Download The Second Coming Audiobook

The Second Coming Audiobook, by Walker Percy Extended Sample Click for printable size audiobook cover
Author: Walker Percy Narrator: David HIlder Publisher: Blackstone Publishing Format: Unabridged Audiobook Delivery: Instant Download Audio Length: Release Date: August 2012 ISBN: 9781483072968
3 out of 53 out of 53 out of 53 out of 53 out of 5 3.00 (1,038 ratings) (rate this audio book)
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Will Barrett of Linwood, North Carolina, is a depressed widower with a peculiar tendency to fall down in strange places. Allison, the girl in the greenhouse, has just escaped from a mental institution and is working hard to make a new life for herself. When their paths cross in a most unusual manner, a relationship begins that will help restore two struggling outcasts to new life.

What follows is by turns touching and zany, tragic and comic, as Will undertakes his own Pascalian wager in search of proof of the existence of God. Leaving his comfortable home atop a pleasant Carolina mountain and descending deep into the bowels of the long-unused Lost Cove cave, he is prepared to wait for a sign—which may, of course, be death. What he is not prepared for is what actually happens.

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Quotes & Awards

  • “Splendid…A beautifully textured novel…A distinguished work of art…Walker Percy’s perception luminously lights up obscure depths of experience without at the same time explaining that experience away.”

    New York Times Book Review 

  • “Percy has a rare talent for making his people look and sound as though they were being seen and heard for the first time by anyone.”


  • “He is a beguiling, uniquely gifted novelist who deserves to be read in order and in full.”


  • “What a pleasure…His best book since The Moviegoer…and among the most admirable American novels of the past few years.”

    New Republic

  • Winner of the 1980 Los Angeles Times Book Prize for Fiction
  • A New York Times bestseller
  • A 1980 National Book Critics Circle Award Finalist
  • A 1981 National Book Award Finalist
  • A 1981 PEN/Faulkner Award Finalist

Listener Reviews

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  • 3 out of 53 out of 53 out of 53 out of 53 out of 5 Zina | 2/20/2014

    " A very straightforward novel: no tricks here, which I guess can be refreshing. I thought the woman character, Allison, was especially well developed. The narration gets inside the heads of the two protagonists (Allison and Will) a lot, which makes you understand how some of the stuff that looks sketchy from the outside is actually fine (I know that's vague, but I don't want to give anything away). That made me uneasy, knowing that if I were actually interacting with these characters and not hearing their internal monologues, I would think very differently of them, in particular about their mental health and ability to function autonomously. I found the book troubling in that sense: it raised some difficult questions about identifying mental illness and deciding to pursue involuntary commitment. "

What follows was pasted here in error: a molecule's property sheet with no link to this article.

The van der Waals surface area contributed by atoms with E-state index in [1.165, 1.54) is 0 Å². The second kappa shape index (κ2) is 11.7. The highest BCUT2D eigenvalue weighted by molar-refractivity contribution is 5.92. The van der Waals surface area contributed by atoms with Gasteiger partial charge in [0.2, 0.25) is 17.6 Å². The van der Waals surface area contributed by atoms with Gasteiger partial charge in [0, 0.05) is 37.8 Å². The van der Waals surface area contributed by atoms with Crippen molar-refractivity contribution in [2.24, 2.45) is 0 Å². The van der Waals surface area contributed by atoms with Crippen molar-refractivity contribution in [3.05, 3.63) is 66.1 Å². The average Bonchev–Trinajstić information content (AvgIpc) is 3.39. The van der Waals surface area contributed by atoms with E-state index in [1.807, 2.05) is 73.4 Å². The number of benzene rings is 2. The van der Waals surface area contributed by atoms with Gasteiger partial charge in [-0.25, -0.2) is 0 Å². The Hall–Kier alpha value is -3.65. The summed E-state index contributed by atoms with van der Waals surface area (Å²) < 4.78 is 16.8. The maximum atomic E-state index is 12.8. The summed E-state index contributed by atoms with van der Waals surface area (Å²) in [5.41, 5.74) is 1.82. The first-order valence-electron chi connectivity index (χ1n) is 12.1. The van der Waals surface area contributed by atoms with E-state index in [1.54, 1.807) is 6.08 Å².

• 2 out of 52 out of 52 out of 52 out of 52 out of 5 Sarah | 2/13/2014

    " This is a story of mental dis-equilibrium. Both hero and heroine are struggling with the tricks their minds are playing on them. I think Percy's point may be that our flaws and brokeness can actually be the place of our greatest strength as it forces us to yoke with others. Good point; however Percy's answer to this seemed to me to be weirdly sexualized and read more like a mid-life crisis (or, given his age when he wrote it, the recollection of a mid-life-crisis) than a fitting together of two broken lives into a whole. "

  • 4 out of 54 out of 54 out of 54 out of 54 out of 5 doug | 1/12/2014

    " Okay--my first Walker Percy Novel. What have I been waiting for? Perhaps to reach a certain age? I read this on the days surrounding my 40th birthday, and as we use these milestones to assess our paths, the novel was a good fit. Well crafted, nicely internal, although it felt like it could be a bit tighter, and I'm still working through what felt like a shift toward a more dramatic presentation toward the end. "

  • 2 out of 52 out of 52 out of 52 out of 52 out of 5 Allison | 1/7/2014

    " I remember hating it. I was young. I was named Allison and I was annoyed that the girl named Allison was mentally handicapped. But I wanted to read a Walker Percy book so I gave it the whole thing. "

  • 3 out of 53 out of 53 out of 53 out of 53 out of 5 Valerie | 1/7/2014

    " It took me two hundred pages to get into tho, but after that... it was good. "

  • 3 out of 53 out of 53 out of 53 out of 53 out of 5 Heather | 1/3/2014

    " I was disappointed. While I loved the characters (especially Allie's Allen Ginsberg way of speaking), and I thought the book raised good theological questions, I thought the delivery too stagnant and repetitive. Probably would've made a great short story, or perhaps a couple of short stories. "